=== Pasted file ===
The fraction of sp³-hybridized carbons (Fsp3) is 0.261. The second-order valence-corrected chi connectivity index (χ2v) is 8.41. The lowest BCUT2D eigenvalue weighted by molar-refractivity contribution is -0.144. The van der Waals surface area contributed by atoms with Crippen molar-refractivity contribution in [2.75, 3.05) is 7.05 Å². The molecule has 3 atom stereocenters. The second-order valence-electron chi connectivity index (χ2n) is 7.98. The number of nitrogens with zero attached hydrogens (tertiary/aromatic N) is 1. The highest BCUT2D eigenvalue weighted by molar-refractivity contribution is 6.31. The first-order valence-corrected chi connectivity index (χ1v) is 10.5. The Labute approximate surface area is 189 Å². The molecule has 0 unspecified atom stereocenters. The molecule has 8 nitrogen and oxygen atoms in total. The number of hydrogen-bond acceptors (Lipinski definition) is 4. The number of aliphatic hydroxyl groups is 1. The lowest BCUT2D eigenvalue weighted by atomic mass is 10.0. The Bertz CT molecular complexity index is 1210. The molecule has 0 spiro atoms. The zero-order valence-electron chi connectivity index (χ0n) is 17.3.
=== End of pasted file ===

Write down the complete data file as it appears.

The fraction of sp³-hybridized carbons (Fsp3) is 0.261. The second-order valence-corrected chi connectivity index (χ2v) is 8.41. The lowest BCUT2D eigenvalue weighted by molar-refractivity contribution is -0.144. The van der Waals surface area contributed by atoms with Crippen molar-refractivity contribution in [2.75, 3.05) is 7.05 Å². The molecule has 3 atom stereocenters. The second-order valence-electron chi connectivity index (χ2n) is 7.98. The number of nitrogens with zero attached hydrogens (tertiary/aromatic N) is 1. The highest BCUT2D eigenvalue weighted by molar-refractivity contribution is 6.31. The first-order valence-corrected chi connectivity index (χ1v) is 10.5. The Labute approximate surface area is 189 Å². The molecule has 0 unspecified atom stereocenters. The molecule has 8 nitrogen and oxygen atoms in total. The number of hydrogen-bond acceptors (Lipinski definition) is 4. The number of aliphatic hydroxyl groups is 1. The lowest BCUT2D eigenvalue weighted by atomic mass is 10.0. The Bertz CT molecular complexity index is 1210. The molecule has 0 spiro atoms. The zero-order valence-electron chi connectivity index (χ0n) is 17.3.